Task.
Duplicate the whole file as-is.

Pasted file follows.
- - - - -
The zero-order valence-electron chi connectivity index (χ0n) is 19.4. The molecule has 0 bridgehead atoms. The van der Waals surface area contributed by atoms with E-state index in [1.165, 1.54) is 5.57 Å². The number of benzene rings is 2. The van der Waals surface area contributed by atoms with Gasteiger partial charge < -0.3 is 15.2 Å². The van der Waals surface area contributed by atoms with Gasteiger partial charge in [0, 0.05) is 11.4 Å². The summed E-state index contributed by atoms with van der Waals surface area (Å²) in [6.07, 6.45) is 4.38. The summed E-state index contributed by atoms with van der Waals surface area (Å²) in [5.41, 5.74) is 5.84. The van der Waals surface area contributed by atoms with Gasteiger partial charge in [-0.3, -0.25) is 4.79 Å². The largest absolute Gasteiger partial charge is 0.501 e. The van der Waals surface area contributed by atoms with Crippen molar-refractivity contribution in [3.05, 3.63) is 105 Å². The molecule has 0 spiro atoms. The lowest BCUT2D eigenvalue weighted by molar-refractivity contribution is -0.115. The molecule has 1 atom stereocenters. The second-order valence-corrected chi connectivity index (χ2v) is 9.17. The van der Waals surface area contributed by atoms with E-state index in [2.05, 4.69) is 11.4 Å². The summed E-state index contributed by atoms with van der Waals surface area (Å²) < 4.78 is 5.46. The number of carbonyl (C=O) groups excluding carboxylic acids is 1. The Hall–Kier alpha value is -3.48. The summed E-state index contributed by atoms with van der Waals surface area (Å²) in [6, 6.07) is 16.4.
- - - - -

The zero-order valence-electron chi connectivity index (χ0n) is 19.4. The molecule has 0 bridgehead atoms. The van der Waals surface area contributed by atoms with E-state index in [1.165, 1.54) is 5.57 Å². The number of benzene rings is 2. The van der Waals surface area contributed by atoms with Gasteiger partial charge < -0.3 is 15.2 Å². The van der Waals surface area contributed by atoms with Gasteiger partial charge in [0, 0.05) is 11.4 Å². The summed E-state index contributed by atoms with van der Waals surface area (Å²) in [6.07, 6.45) is 4.38. The summed E-state index contributed by atoms with van der Waals surface area (Å²) in [5.41, 5.74) is 5.84. The van der Waals surface area contributed by atoms with Gasteiger partial charge in [-0.3, -0.25) is 4.79 Å². The largest absolute Gasteiger partial charge is 0.501 e. The van der Waals surface area contributed by atoms with Crippen molar-refractivity contribution in [3.05, 3.63) is 105 Å². The molecule has 0 spiro atoms. The lowest BCUT2D eigenvalue weighted by molar-refractivity contribution is -0.115. The molecule has 1 atom stereocenters. The second-order valence-corrected chi connectivity index (χ2v) is 9.17. The van der Waals surface area contributed by atoms with E-state index in [2.05, 4.69) is 11.4 Å². The summed E-state index contributed by atoms with van der Waals surface area (Å²) < 4.78 is 5.46. The number of carbonyl (C=O) groups excluding carboxylic acids is 1. The Hall–Kier alpha value is -3.48. The summed E-state index contributed by atoms with van der Waals surface area (Å²) in [6, 6.07) is 16.4.